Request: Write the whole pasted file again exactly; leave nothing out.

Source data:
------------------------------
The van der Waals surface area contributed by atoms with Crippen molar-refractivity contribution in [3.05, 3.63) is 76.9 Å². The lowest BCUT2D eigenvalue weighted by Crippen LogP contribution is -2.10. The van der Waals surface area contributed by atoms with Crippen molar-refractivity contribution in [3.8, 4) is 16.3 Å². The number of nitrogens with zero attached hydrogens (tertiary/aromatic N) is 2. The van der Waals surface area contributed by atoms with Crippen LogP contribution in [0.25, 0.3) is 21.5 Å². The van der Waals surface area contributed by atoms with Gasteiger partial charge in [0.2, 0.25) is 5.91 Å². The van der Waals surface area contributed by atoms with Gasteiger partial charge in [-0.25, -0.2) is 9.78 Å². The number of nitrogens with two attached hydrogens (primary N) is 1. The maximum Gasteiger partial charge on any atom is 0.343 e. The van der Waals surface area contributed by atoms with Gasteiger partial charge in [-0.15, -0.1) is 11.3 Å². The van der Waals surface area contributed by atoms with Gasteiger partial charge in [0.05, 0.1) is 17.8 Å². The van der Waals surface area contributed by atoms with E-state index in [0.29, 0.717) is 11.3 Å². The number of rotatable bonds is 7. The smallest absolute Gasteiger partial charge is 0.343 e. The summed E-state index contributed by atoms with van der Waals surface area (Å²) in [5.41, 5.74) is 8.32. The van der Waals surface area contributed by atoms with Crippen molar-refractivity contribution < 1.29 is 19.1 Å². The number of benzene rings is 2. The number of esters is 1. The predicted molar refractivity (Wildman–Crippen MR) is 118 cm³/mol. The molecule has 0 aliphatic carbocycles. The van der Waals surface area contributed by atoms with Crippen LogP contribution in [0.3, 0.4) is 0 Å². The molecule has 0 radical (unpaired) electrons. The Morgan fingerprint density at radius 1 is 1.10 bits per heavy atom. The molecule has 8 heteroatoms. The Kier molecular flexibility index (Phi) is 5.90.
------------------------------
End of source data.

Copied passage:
The van der Waals surface area contributed by atoms with Crippen molar-refractivity contribution in [3.05, 3.63) is 76.9 Å². The lowest BCUT2D eigenvalue weighted by Crippen LogP contribution is -2.10. The van der Waals surface area contributed by atoms with Crippen molar-refractivity contribution in [3.8, 4) is 16.3 Å². The number of nitrogens with zero attached hydrogens (tertiary/aromatic N) is 2. The van der Waals surface area contributed by atoms with Crippen LogP contribution in [0.25, 0.3) is 21.5 Å². The van der Waals surface area contributed by atoms with Gasteiger partial charge in [0.2, 0.25) is 5.91 Å². The van der Waals surface area contributed by atoms with Gasteiger partial charge in [-0.25, -0.2) is 9.78 Å². The number of nitrogens with two attached hydrogens (primary N) is 1. The maximum Gasteiger partial charge on any atom is 0.343 e. The van der Waals surface area contributed by atoms with Gasteiger partial charge in [-0.15, -0.1) is 11.3 Å². The van der Waals surface area contributed by atoms with Gasteiger partial charge in [0.05, 0.1) is 17.8 Å². The van der Waals surface area contributed by atoms with E-state index in [0.29, 0.717) is 11.3 Å². The number of rotatable bonds is 7. The smallest absolute Gasteiger partial charge is 0.343 e. The summed E-state index contributed by atoms with van der Waals surface area (Å²) in [5.41, 5.74) is 8.32. The van der Waals surface area contributed by atoms with Crippen molar-refractivity contribution < 1.29 is 19.1 Å². The number of benzene rings is 2. The number of esters is 1. The predicted molar refractivity (Wildman–Crippen MR) is 118 cm³/mol. The molecule has 0 aliphatic carbocycles. The van der Waals surface area contributed by atoms with Crippen LogP contribution in [0.3, 0.4) is 0 Å². The molecule has 0 radical (unpaired) electrons. The Morgan fingerprint density at radius 1 is 1.10 bits per heavy atom. The molecule has 8 heteroatoms. The Kier molecular flexibility index (Phi) is 5.90.